California is home to flowers that not only tolerate direct sun, but need and thrive on it. The flowers can take a bit of shade, but to produce the best blooms and reach their full potential, they need as much direct sun as they can get.
Wax begonia (Begonia x semperflorens-cultorum) is a perennial that grows from 6 to 18 inches tall and produces oval leaves that can be green, mahogany, bronze, red or variegated. The flowers are either single or double–flowers with extra petals–and red, pink, rose or white. Plant wax begonias in bright sun and a rich, organic, moist soil. The plant will grow as a perennial in USDA hardiness zones 9 to 11. In the cooler areas of California, it is grown as an annual.
Crocosmia (Crocosmia X crocosmiiflora) is also known as montbretia. The plant grows as large, dense clumps that produce pale green, straplike leaves that grow from 2 to 3 inches long and 1 to 2 inches wide. The red, orange or yellow funnel-shaped flowers appear in the summer and grow to 2 inches across in a long cluster. The plant will die back to the ground in the winter and reappear in the spring. Plant crocosmia in full sun and a well-drained soil. The plant is hardy in zones 6 to 9 year-round. When grown in zones 4 and 5, the roots have to be dug up in the fall, stored indoors and replanted outdoors in the spring. Zones 10 and 11 are too hot for crocosmia.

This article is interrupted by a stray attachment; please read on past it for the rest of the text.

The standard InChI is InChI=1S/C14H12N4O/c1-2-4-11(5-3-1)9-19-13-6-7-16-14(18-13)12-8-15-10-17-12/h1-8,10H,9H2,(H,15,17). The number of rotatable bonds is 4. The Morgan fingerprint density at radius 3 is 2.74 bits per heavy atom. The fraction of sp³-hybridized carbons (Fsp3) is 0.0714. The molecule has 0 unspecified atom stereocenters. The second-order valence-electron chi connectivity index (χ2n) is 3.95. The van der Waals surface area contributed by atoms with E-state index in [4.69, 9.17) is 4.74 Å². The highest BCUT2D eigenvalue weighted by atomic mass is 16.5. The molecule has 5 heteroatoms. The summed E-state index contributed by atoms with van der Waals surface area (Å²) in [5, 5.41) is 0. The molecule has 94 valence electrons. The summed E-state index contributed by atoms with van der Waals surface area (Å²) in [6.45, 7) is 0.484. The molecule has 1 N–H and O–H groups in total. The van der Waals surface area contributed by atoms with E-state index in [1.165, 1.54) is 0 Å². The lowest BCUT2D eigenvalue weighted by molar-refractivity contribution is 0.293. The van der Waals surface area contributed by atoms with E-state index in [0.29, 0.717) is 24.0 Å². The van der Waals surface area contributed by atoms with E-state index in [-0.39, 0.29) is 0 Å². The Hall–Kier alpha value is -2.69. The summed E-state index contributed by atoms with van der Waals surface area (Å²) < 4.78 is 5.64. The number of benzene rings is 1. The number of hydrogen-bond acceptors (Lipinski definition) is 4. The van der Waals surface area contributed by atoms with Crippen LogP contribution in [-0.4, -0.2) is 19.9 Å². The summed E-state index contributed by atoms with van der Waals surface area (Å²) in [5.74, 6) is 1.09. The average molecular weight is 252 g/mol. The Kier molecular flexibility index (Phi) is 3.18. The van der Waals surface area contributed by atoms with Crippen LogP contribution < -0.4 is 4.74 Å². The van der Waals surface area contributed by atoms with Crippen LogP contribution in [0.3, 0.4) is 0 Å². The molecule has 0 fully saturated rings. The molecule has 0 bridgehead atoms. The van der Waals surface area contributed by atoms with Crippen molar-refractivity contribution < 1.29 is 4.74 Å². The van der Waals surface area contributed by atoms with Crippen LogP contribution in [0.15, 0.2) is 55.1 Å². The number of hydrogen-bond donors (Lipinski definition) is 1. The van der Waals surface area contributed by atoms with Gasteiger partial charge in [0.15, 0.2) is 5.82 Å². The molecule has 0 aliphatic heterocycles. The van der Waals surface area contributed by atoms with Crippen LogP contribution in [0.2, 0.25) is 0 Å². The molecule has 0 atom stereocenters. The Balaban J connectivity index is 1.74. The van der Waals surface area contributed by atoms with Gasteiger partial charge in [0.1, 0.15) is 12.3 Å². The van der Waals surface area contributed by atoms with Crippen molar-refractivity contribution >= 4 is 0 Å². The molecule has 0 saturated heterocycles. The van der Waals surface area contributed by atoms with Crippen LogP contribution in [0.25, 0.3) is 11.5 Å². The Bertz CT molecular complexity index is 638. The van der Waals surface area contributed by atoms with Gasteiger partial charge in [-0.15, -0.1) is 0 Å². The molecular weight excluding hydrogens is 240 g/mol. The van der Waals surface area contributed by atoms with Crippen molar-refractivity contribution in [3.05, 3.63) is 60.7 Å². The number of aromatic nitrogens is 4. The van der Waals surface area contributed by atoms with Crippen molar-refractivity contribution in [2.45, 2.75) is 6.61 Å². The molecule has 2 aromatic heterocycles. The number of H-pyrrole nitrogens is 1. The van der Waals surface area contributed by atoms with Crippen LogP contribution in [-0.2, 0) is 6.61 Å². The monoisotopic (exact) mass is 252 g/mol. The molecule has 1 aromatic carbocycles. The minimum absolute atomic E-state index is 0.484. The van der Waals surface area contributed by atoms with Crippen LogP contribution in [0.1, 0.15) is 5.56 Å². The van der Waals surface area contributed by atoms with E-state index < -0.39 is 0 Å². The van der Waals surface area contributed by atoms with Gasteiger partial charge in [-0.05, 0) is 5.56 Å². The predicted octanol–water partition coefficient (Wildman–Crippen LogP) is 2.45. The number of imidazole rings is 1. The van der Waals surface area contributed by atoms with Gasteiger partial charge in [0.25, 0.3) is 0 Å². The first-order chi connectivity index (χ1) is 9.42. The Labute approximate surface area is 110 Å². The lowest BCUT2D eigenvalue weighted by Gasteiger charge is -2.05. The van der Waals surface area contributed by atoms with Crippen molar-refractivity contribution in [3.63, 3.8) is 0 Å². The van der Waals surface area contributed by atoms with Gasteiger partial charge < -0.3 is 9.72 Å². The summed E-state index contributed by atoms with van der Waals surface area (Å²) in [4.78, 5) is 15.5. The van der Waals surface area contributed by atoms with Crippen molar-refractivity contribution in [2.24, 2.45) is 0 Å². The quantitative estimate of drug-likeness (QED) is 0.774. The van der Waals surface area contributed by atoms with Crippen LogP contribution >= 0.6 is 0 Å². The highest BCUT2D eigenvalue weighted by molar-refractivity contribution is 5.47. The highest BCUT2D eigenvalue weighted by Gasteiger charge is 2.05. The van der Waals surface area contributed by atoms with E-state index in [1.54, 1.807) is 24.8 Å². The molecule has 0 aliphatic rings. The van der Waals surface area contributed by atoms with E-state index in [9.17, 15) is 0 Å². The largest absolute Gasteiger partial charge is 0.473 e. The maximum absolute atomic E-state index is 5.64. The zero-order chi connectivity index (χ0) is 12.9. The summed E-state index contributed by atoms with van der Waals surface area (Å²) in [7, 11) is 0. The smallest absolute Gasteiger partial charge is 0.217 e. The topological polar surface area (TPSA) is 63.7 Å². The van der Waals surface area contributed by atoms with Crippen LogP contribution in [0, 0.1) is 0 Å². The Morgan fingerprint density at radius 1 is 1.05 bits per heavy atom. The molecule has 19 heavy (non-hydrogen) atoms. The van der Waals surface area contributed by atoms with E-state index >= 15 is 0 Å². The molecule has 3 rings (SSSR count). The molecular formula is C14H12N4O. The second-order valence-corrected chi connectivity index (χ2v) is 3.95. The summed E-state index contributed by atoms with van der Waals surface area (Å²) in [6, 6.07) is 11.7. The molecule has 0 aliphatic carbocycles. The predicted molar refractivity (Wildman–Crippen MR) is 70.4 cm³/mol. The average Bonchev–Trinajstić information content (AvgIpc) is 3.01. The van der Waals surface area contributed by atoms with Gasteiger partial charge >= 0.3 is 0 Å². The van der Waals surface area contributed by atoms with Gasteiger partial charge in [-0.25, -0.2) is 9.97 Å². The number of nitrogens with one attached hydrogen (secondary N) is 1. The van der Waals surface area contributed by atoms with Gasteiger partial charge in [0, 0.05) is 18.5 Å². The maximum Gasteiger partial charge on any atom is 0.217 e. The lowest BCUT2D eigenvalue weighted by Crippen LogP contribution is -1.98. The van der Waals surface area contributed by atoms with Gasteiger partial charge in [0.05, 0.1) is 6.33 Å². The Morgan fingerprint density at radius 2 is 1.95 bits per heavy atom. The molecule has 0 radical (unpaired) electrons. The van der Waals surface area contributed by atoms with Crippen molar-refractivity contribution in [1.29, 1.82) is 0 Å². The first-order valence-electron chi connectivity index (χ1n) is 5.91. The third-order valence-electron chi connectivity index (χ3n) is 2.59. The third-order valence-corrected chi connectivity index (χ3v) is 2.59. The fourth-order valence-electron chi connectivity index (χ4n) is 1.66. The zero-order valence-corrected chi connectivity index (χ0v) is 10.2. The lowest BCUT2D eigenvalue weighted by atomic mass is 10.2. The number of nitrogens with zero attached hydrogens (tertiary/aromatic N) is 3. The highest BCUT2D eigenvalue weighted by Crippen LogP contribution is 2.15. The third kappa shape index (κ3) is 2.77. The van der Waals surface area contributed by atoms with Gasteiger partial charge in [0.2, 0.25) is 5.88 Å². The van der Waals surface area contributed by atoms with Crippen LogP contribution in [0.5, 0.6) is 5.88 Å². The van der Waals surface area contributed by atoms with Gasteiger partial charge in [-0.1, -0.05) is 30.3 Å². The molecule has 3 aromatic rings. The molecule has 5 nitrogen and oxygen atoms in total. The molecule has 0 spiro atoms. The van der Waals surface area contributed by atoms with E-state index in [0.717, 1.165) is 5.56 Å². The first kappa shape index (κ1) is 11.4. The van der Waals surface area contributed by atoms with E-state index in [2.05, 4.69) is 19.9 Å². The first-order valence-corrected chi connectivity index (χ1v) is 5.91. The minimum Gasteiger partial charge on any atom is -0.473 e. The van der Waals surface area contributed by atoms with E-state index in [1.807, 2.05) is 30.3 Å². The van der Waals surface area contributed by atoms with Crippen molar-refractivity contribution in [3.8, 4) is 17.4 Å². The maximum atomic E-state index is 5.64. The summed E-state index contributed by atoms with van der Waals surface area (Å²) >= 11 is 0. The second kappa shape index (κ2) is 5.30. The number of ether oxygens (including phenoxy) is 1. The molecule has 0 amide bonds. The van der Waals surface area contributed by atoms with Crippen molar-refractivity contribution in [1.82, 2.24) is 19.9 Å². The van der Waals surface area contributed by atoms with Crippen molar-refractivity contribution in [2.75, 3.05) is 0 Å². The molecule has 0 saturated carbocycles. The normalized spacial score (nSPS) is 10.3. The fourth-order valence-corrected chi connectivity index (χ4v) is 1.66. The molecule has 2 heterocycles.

Blue daze (Evolvulus glomeratus) grows up to 1 foot tall and 2 to 3 feet in diameter. The plant produces egg-shaped leaves that are covered with down that grow 1 inch long and ½ inch wide. The lavender or blue flowers are funnel-shaped, measure 1 inch across and only last for one day. The next day, the flower is replaced by a new one. Plant blue daze in full sun and a soil that is sandy and well drained. The plant is hardy in zones 8 to11, the hottest zones in California.
Rain lily (Zephyranthes grandiflora) is also known as pink rain lily, pink storm lily and rosepink zephyr lily. It produces grasslike leaves that grow directly from underground bulbs. The flower blooms throughout the year, but only after a rain that follows a dry spell. The bloom appears at the top of a 7-inch-tall stem and takes one or two days to fully open to a rose-colored flower that grows to about 3 inches long and 3 inches across. Plant rain lilies in full sun and a soil that is moist and well-drained. The plant is hardy in zones 8 to11 but can be grown in the colder areas if it is given a good mulch over the winter. In the coldest areas, it needs to be brought in for the winter and replanted outside in the spring.